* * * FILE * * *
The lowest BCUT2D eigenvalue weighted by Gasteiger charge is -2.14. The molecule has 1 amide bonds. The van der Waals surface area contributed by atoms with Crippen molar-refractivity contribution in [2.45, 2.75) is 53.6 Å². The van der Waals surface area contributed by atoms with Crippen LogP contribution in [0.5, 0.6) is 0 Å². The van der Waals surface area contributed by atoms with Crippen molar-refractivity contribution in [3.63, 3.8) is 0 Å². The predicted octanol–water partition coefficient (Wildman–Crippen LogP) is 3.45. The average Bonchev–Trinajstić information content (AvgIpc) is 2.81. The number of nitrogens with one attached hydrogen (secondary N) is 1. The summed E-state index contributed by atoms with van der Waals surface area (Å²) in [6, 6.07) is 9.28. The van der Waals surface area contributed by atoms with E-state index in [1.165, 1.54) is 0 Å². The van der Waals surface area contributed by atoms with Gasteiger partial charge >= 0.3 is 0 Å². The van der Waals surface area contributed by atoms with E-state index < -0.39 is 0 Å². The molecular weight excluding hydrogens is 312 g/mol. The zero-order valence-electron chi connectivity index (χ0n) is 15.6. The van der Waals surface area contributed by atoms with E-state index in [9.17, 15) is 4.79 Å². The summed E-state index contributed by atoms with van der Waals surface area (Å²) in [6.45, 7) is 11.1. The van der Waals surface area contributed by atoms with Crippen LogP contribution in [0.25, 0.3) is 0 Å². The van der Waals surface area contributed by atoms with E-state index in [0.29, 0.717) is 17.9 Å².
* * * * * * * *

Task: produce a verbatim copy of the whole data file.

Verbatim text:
The lowest BCUT2D eigenvalue weighted by Gasteiger charge is -2.14. The molecule has 1 amide bonds. The van der Waals surface area contributed by atoms with Crippen molar-refractivity contribution in [2.45, 2.75) is 53.6 Å². The van der Waals surface area contributed by atoms with Crippen LogP contribution in [0.5, 0.6) is 0 Å². The van der Waals surface area contributed by atoms with Crippen molar-refractivity contribution in [3.63, 3.8) is 0 Å². The predicted octanol–water partition coefficient (Wildman–Crippen LogP) is 3.45. The average Bonchev–Trinajstić information content (AvgIpc) is 2.81. The number of nitrogens with one attached hydrogen (secondary N) is 1. The summed E-state index contributed by atoms with van der Waals surface area (Å²) in [6, 6.07) is 9.28. The van der Waals surface area contributed by atoms with E-state index in [1.165, 1.54) is 0 Å². The van der Waals surface area contributed by atoms with Gasteiger partial charge >= 0.3 is 0 Å². The van der Waals surface area contributed by atoms with E-state index < -0.39 is 0 Å². The molecular weight excluding hydrogens is 312 g/mol. The zero-order valence-electron chi connectivity index (χ0n) is 15.6. The van der Waals surface area contributed by atoms with E-state index in [9.17, 15) is 4.79 Å². The summed E-state index contributed by atoms with van der Waals surface area (Å²) in [6.45, 7) is 11.1. The van der Waals surface area contributed by atoms with Crippen LogP contribution in [0.25, 0.3) is 0 Å². The van der Waals surface area contributed by atoms with E-state index in [0.29, 0.717) is 17.9 Å².